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Mid to Long Range Discussion ~ 2022


buckeyefan1
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17 minutes ago, BornAgain13 said:

Would love for that GFS run to verify. Definitely need to see the Euro show something to get excited...

Sent from my SM-N981U using Tapatalk
 

For sure. Euro is flatter, weaker and warmer during the day Friday.

I know who my bet would be on, but hey at least maybe it's a sign of a potential early start to winter before we wear shorts on Christmas. :lol: 

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#natgas
As I thought it can not get more intense, nature tops it again with a December 6 forecast beyond imagination. Barents Sea, Bering Sea, Grönland Street (red circle) are closed and poised to freeze off. Freezing line goes deep into the heart of the South (yellow circle). https://t.co/11bglLzOg7

 

 

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16 hours ago, WinstonSalemArlington said:

#natgas
As I thought it can not get more intense, nature tops it again with a December 6 forecast beyond imagination. Barents Sea, Bering Sea, Grönland Street (red circle) are closed and poised to freeze off. Freezing line goes deep into the heart of the South (yellow circle). https://t.co/11bglLzOg7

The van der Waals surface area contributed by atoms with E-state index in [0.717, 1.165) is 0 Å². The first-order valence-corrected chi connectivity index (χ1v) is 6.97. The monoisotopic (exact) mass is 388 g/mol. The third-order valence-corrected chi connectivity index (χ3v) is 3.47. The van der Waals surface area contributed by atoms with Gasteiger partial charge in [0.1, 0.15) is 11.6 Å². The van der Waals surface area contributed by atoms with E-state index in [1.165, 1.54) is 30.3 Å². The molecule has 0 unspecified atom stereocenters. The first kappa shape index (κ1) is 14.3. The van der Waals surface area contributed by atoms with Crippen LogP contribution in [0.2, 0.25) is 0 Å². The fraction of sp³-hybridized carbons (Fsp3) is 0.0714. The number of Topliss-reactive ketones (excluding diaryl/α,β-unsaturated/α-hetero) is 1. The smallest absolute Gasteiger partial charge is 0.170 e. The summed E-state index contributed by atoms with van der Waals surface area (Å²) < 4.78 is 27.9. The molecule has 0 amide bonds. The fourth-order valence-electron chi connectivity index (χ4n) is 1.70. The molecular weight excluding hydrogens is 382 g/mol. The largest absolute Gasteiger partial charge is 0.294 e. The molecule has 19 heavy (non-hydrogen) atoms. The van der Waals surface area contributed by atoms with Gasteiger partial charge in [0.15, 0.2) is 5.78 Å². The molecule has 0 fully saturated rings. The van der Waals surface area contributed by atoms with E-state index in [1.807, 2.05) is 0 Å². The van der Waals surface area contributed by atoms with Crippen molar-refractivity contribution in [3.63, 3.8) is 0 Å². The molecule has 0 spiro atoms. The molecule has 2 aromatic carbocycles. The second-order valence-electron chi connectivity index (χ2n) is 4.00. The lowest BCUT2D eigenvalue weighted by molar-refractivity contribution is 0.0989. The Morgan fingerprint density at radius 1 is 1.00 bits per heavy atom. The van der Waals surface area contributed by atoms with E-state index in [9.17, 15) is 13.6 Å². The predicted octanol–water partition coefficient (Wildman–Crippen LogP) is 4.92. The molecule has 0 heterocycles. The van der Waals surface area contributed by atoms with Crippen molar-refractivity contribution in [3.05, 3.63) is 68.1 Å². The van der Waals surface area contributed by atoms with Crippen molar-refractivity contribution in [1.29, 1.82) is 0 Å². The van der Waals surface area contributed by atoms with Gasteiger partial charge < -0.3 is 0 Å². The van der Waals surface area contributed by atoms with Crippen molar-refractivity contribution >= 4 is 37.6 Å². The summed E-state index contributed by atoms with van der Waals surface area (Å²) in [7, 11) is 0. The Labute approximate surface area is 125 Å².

1. Speaking of "natgas", which is tagged in both tweets, it is currently actually down 3% vs the Friday close. So, from that market's perspective at least, the intensity of projected December cold for the E half of the US overall vs how it looked Friday at 12Z isn't exciting fwiw. If it were, that market would almost definitely be up now.

2. I'm wary of those tweets that talk about cold in the E US and also tag "natgas". When they do that, they're often trying to get natgas prices to spike up meaning there may be an ulterior motive to such tweets.

3. That all being said, three of the eight third year cold ENSO analogs had quite a cold December in the SE US: 1910, 1917, and 2000. So, that tells me that a cold December in the SE is a decent possibility. Whether or not it is December, I think there's a good chance that one of the three winter months will be solidly cold.